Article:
With its abundance of fresh fruit, delicious seafood and simple, hearty dishes, Costa Rica should be high on the list of any traveler who enjoys a good meal. While Costa Rican food might have a reputation for leaning a little heavily on the classic rice-and-beans combo, any traveler who puts in the effort to find the culinary gems will soon understand how the country earned its title of the “rich coast.” Hemmed in by the Caribbean and the Pacific and boasting the highest density of biodiversity of any country, Costa Rica certainly has the raw ingredients to work with. A Costa Rican meal might not be the fanciest dining experience you’ve ever had, but that doesn’t mean it won’t be one of the best!
Traditional Costa Rican food demonstrates many influences, including those of Afro-Caribbean cultures and of the indigenous Central America people, including the Chorotega. Additionally, many Costa Rican culinary traditions descend from the Spanish. This vibrant mix of edible heritages makes for an interesting and well-developed national palate.
Traditional Costa Rican food is heavy on rice, beans and oil, and it’s usually accompanied by fresh fruit juice or a local beer. To make up for the relative simplicity of the ingredients, Costa Rican chefs typically use an abundance of spices. (They’re not big, however, on spicy foods.) Beef and pork are the most common meats, but chicken is also standard, and the fish is excellent, especially on the coasts. A typical Costa Rican meal consists of rice and beans (mixed together for breakfast but separate for lunch) accompanied by a protein, avocado and some fruit for desert. Mealtime is always a simple and sweet experience!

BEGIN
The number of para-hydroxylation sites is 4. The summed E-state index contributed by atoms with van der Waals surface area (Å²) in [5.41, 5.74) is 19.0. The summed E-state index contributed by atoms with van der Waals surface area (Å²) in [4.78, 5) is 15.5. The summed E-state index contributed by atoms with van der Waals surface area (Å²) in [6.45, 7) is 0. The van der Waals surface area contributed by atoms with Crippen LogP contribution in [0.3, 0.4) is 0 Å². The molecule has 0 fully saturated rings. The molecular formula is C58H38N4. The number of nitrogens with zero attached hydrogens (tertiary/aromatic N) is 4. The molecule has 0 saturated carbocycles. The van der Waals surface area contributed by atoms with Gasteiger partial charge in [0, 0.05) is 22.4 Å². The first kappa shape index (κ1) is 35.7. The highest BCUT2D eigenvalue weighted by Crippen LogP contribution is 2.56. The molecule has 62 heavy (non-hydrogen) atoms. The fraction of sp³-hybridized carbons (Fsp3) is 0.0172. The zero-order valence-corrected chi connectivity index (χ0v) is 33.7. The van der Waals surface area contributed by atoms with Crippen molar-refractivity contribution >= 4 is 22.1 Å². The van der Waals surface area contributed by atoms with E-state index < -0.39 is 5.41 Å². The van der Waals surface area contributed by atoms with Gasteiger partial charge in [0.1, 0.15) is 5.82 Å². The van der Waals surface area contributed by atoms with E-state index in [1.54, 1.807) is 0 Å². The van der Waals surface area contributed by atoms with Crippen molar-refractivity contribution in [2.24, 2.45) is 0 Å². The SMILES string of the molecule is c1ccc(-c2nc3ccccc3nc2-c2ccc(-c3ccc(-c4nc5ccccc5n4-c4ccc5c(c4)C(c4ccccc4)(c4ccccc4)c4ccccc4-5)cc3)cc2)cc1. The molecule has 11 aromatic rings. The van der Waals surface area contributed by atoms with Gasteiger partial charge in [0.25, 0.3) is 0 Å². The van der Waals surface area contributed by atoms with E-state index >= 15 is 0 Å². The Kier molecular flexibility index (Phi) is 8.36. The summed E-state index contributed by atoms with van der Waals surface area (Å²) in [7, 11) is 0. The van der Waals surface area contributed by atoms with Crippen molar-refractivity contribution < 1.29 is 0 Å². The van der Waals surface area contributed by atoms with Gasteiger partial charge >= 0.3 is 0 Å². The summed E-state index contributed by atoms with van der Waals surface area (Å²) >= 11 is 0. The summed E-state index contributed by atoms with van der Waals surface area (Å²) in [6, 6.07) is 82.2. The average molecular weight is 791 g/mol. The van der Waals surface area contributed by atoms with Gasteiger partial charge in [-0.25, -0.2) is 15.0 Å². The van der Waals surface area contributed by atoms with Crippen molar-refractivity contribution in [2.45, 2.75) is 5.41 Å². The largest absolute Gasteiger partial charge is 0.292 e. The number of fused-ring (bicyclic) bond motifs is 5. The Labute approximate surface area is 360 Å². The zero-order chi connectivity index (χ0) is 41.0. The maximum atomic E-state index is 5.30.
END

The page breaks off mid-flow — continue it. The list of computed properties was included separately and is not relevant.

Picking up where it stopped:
- The Dining Experience in Costa Rica
- Typical Costa Rican Dishes
- Regional Foods and Specialties
- Costa Rican Dining Terms: Glossary
- Tipping Etiquette
- Dining Etiquette
- Want to Know More about Costa Rica?
The Dining Experience in Costa Rica
Traditional Costa Rican food is simple (and proud of it!), and the dressed-up versions you can find at hotels or in touristic areas are rarely an improvement on the classic options. For an authentic tico (slang for Costa Rican) experience, head to a soda, or a Costa Rican lunch counter. You’re sure to find an affordable, hearty meal, as well as the opportunity to mingle with the locals. Some sodas offer a menu of options, while others are set up so you simply point to the ingredients you want (buffet style). Cantinas, or small bars, are a great place to enjoy typical Costa Rican bar food, which is excellent. Don’t forget to wash everything down with a local beer; Imperial and Pilsen are the favorites.